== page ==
Akhil Gogoi has in his statement to the media published by Asomiya Pratidin on June 24 have clearly stated that it was the Deputy Superintendent of Police, Dispur Division who had opened fire from his service pistol killing the nine year child instantly. Two more persons fell victim to the indiscriminate firing by this trigger happy officer. Outrageously, there is not even a statement from the government regarding this let alone his suspension pending enquiry. Did the firing provoke the violence to intensify? There are also enough reasons to believe that at least some of the arson where several public transport vehicles were set on fire were done by hired goons to enable framing of Akhil Gogoi in false charges.
The other very important aspect to what happened even amidst the violence was that while most senior police officials either failed to arrive at the scene or deserted it injured, neither Akhil Gogoi nor many of the protestors who tried to prevent the violence run away. All sat down on the road and continued their protest. Neither bullets nor pouring monsoon rain could drive them away. Towards 6:00 pm senior police officials and the Deputy Commissioner, Kamrup (Metro) and Commissioner, Lower Assam Division finally persuaded the protesters to end the siege on the promise that no indiscriminate eviction would be carried out and a high powered committee would be constituted expeditiously to facilitate formulation of due policy to ensure titles to the land under occupation.
As expected, Akhil Gogoi was arrested under various non-bailable charges yesterday and predictably the state has once again plunged into a needless political confrontation largely provoked by the government itself. Before blaming Akhil Gogoi and KMSS solely for the violence or insinuating that it was their premeditated act, one must remember that there had been several massive rallies by KMSS in Guwahati, all led by Akhil Gogoi, and not a single unpleasant incident had taken place ever.
How had the government failed, leading to June22?
Since 1972, when the capital of Assam was shifted from Shillong to Guwahati, Congress governments had been in power at Dispur for 23 of those 40 years. The Congress Government led by Tarun Gogoi had ruled for 10 of those 23 years.
Why wasn’t a clear policy of Land Resettlement for Guwahati evolved in all these years?
Wasn’t such a policy and its proper implementation essential and integral to a Master Plan for Guwahati Metropolitan Area 2025, where there are even provisions for golf courses but no mention of resettlement of more than 200,000 residents who find themselves in possession of land which remain classified as belonging to the government when all other government agencies provided them holding numbers, collected property taxes, provided them electricity connections and roads?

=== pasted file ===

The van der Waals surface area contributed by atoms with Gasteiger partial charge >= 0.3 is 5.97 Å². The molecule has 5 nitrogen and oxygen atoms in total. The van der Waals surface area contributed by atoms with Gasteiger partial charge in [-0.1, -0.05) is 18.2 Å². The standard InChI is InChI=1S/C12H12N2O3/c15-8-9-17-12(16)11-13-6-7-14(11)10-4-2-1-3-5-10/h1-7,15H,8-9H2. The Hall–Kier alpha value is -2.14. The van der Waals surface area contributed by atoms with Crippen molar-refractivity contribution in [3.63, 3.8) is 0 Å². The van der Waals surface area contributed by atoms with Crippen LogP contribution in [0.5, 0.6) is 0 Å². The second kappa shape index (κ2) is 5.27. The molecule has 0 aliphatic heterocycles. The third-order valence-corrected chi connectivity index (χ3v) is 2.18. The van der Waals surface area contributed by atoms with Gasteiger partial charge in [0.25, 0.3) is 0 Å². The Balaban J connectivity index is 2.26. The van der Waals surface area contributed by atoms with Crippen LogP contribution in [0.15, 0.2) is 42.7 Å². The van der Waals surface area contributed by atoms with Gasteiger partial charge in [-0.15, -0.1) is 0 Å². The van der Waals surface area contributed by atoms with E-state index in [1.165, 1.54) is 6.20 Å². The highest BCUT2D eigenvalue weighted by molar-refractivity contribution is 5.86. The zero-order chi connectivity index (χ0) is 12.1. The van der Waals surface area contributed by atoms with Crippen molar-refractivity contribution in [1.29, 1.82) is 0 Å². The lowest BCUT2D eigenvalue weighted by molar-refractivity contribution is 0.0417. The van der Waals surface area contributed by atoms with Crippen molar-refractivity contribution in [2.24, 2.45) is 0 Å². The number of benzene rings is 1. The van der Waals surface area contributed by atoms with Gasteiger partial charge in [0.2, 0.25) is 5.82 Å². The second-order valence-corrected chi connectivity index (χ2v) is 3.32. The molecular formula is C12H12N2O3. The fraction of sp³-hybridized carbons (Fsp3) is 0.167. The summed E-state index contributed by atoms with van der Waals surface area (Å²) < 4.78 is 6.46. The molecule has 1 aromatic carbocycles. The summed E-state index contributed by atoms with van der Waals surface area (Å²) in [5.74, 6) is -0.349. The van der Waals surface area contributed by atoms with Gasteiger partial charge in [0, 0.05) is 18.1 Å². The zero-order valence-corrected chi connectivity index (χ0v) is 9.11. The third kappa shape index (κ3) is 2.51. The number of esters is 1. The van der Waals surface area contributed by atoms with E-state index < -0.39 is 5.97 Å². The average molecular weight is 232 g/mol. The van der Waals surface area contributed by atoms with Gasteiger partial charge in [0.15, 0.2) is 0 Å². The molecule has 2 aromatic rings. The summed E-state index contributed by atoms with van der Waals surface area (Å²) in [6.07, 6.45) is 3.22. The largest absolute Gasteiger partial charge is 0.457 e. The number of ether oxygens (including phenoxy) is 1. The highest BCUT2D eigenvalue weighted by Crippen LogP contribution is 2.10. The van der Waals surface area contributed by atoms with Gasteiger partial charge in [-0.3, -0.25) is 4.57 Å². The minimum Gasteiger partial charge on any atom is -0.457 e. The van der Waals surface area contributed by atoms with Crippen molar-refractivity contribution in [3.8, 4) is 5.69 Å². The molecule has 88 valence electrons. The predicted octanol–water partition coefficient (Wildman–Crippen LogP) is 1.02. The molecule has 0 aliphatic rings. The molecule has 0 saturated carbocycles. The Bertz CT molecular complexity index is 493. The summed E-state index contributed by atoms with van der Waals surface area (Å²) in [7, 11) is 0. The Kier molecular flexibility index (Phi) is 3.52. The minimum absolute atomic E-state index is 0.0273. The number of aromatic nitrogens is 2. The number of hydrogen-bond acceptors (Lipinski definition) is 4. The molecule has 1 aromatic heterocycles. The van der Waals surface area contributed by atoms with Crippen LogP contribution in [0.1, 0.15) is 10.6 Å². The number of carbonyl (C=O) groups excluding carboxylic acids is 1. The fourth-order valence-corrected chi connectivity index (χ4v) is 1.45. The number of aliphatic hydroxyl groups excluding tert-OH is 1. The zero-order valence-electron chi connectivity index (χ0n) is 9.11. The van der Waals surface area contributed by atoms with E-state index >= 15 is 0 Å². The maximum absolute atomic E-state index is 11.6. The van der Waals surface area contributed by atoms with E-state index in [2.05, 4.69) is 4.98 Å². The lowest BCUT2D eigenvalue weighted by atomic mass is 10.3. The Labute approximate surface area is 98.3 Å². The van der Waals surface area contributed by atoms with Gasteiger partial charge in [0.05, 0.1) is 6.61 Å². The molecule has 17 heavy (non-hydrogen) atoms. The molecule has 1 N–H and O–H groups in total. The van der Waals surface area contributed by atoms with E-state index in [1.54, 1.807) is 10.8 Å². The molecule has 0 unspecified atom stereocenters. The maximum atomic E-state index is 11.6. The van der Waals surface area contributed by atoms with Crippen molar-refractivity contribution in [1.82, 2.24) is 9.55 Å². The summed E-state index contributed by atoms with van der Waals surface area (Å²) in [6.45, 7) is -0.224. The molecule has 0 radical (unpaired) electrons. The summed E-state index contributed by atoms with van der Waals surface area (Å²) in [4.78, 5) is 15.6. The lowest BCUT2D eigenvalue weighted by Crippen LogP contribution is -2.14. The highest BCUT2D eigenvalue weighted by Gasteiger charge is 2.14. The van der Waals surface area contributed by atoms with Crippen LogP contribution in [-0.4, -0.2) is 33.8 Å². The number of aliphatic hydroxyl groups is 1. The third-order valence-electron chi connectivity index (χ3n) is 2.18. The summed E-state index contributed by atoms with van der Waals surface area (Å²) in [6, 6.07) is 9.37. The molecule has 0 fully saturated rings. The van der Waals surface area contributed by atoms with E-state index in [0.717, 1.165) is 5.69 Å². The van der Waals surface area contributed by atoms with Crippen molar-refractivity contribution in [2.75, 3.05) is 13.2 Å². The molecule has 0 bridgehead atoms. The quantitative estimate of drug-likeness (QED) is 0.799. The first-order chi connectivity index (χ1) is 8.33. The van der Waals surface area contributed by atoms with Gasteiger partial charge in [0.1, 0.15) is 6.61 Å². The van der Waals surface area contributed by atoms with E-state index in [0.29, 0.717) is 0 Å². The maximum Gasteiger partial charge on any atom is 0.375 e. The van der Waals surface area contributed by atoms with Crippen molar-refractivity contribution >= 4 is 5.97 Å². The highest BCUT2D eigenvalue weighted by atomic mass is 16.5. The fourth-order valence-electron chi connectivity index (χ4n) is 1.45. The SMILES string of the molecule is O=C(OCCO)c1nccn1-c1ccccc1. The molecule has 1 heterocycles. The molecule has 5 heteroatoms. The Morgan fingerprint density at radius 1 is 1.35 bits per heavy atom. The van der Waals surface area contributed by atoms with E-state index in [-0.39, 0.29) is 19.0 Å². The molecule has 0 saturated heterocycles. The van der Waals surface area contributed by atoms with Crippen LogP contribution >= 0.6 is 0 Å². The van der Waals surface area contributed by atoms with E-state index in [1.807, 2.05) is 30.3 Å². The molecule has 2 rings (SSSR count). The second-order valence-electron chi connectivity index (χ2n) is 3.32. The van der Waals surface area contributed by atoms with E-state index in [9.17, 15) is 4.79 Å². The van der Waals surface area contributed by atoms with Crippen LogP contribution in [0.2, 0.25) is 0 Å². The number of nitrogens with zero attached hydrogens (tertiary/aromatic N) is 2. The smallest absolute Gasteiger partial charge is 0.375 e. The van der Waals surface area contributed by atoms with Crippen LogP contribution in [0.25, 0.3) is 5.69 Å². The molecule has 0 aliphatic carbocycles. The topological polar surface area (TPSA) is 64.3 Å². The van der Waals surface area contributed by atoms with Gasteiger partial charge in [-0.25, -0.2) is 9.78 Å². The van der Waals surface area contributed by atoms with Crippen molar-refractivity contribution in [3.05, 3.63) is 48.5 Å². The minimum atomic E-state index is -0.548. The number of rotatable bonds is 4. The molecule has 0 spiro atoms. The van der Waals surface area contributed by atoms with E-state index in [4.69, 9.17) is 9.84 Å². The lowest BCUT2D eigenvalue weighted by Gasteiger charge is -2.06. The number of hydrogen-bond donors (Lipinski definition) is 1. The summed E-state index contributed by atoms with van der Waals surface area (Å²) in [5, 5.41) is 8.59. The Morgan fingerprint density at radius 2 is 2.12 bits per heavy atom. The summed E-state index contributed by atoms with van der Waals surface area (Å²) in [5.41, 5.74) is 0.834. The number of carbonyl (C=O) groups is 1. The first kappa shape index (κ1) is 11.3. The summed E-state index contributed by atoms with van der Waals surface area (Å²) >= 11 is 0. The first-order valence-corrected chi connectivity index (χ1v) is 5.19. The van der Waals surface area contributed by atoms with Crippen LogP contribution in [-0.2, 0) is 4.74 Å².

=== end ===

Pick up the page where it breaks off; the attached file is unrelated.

Following the mayhem of June 22 and the public outcry, the government scurried to form a committee headed by the former Revenue Minister and composed of three other cabinet ministers, two MLAs and three eminent citizens to look into the matter of land resettlement of Guwahati and issuing titles to the deserving. Will the government care to clarify why it took 10 years and a violent agitation to compel it do so?
The fact that Guwhati grew from a population of merely 123, 783 in 1971 to more than 1.2 million by 2011 was reason enough to initiate a thorough cadastral survey, reclassification of land and re-settlement as per clear defined policy that would be sensitive to the landless and poor. Why weren’t these ever initiated?
The government failed because rather than concentrating on what it failed to do all these years following a massive mandate it received in the recent elections, it sought to fritter away the goodwill and mandate in needless confrontations and ‘fixing’ one of its most vocal and trenchant critics.
The government failed because it sought to pass off harebrained measures for policy and following the backlash, sheer political vendetta as governance.
How had the civil administration failed on June 22?
The clash on June 10 and siege of the NH 37 by protesters were warnings enough that forcible and patently illegal evictions would trigger off massive unrest. Why did the civil administration fail to heed the warnings?
The civil administration gave permission for the protest and knew that it had to depute a senior official as representative to accept the memorandum sought to be submitted by the protesters. Why then not a single senior official, even after being repeatedly requested to come and meet the protesters, did not do so provoking the confrontation?